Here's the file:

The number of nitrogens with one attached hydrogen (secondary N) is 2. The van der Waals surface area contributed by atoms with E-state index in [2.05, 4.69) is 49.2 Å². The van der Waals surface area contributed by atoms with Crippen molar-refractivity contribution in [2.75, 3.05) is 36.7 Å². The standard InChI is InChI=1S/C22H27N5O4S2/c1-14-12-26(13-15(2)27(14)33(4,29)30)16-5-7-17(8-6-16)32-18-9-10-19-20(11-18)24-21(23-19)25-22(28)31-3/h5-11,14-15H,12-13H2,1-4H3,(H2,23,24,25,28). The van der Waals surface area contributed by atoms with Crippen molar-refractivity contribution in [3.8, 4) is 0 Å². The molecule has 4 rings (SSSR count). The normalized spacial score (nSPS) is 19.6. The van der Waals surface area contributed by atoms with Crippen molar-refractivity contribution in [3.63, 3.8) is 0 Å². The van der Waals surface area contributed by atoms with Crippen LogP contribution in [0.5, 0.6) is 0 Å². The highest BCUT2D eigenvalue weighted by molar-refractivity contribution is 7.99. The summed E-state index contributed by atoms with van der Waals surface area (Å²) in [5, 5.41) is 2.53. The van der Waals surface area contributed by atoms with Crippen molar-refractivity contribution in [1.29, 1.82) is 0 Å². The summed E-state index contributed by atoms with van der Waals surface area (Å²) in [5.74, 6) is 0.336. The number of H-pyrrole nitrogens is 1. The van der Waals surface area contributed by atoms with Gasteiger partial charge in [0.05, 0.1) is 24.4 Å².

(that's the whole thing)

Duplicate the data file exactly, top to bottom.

The number of nitrogens with one attached hydrogen (secondary N) is 2. The van der Waals surface area contributed by atoms with E-state index in [2.05, 4.69) is 49.2 Å². The van der Waals surface area contributed by atoms with Crippen molar-refractivity contribution in [2.75, 3.05) is 36.7 Å². The standard InChI is InChI=1S/C22H27N5O4S2/c1-14-12-26(13-15(2)27(14)33(4,29)30)16-5-7-17(8-6-16)32-18-9-10-19-20(11-18)24-21(23-19)25-22(28)31-3/h5-11,14-15H,12-13H2,1-4H3,(H2,23,24,25,28). The van der Waals surface area contributed by atoms with Crippen molar-refractivity contribution in [3.8, 4) is 0 Å². The molecule has 4 rings (SSSR count). The normalized spacial score (nSPS) is 19.6. The van der Waals surface area contributed by atoms with Crippen molar-refractivity contribution in [3.63, 3.8) is 0 Å². The van der Waals surface area contributed by atoms with Crippen LogP contribution in [0.5, 0.6) is 0 Å². The highest BCUT2D eigenvalue weighted by molar-refractivity contribution is 7.99. The summed E-state index contributed by atoms with van der Waals surface area (Å²) in [5, 5.41) is 2.53. The van der Waals surface area contributed by atoms with Crippen molar-refractivity contribution in [1.29, 1.82) is 0 Å². The summed E-state index contributed by atoms with van der Waals surface area (Å²) in [5.74, 6) is 0.336. The number of H-pyrrole nitrogens is 1. The van der Waals surface area contributed by atoms with Gasteiger partial charge in [0.05, 0.1) is 24.4 Å².